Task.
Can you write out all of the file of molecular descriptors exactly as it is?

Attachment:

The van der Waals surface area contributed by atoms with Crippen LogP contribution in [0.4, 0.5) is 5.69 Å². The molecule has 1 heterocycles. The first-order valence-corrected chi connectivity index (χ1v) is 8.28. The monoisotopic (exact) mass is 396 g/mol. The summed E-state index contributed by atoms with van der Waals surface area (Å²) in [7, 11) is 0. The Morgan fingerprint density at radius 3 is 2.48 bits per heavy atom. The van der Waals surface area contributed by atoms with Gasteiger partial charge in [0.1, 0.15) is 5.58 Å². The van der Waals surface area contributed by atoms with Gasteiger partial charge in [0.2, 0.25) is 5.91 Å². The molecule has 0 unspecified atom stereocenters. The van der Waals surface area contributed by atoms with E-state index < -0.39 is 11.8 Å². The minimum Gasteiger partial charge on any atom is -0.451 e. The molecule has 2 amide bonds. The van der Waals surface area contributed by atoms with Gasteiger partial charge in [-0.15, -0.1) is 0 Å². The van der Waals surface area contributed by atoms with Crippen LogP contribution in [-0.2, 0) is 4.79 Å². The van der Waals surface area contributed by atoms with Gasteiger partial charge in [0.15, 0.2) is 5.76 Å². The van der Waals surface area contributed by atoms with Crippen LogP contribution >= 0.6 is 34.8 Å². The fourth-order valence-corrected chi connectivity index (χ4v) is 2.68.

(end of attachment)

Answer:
The van der Waals surface area contributed by atoms with Crippen LogP contribution in [0.4, 0.5) is 5.69 Å². The molecule has 1 heterocycles. The first-order valence-corrected chi connectivity index (χ1v) is 8.28. The monoisotopic (exact) mass is 396 g/mol. The summed E-state index contributed by atoms with van der Waals surface area (Å²) in [7, 11) is 0. The Morgan fingerprint density at radius 3 is 2.48 bits per heavy atom. The van der Waals surface area contributed by atoms with Gasteiger partial charge in [0.1, 0.15) is 5.58 Å². The van der Waals surface area contributed by atoms with Gasteiger partial charge in [0.2, 0.25) is 5.91 Å². The molecule has 0 unspecified atom stereocenters. The van der Waals surface area contributed by atoms with E-state index < -0.39 is 11.8 Å². The minimum Gasteiger partial charge on any atom is -0.451 e. The molecule has 2 amide bonds. The van der Waals surface area contributed by atoms with Gasteiger partial charge in [-0.15, -0.1) is 0 Å². The van der Waals surface area contributed by atoms with Crippen LogP contribution in [-0.2, 0) is 4.79 Å². The van der Waals surface area contributed by atoms with Gasteiger partial charge in [0.15, 0.2) is 5.76 Å². The van der Waals surface area contributed by atoms with Crippen LogP contribution >= 0.6 is 34.8 Å². The fourth-order valence-corrected chi connectivity index (χ4v) is 2.68.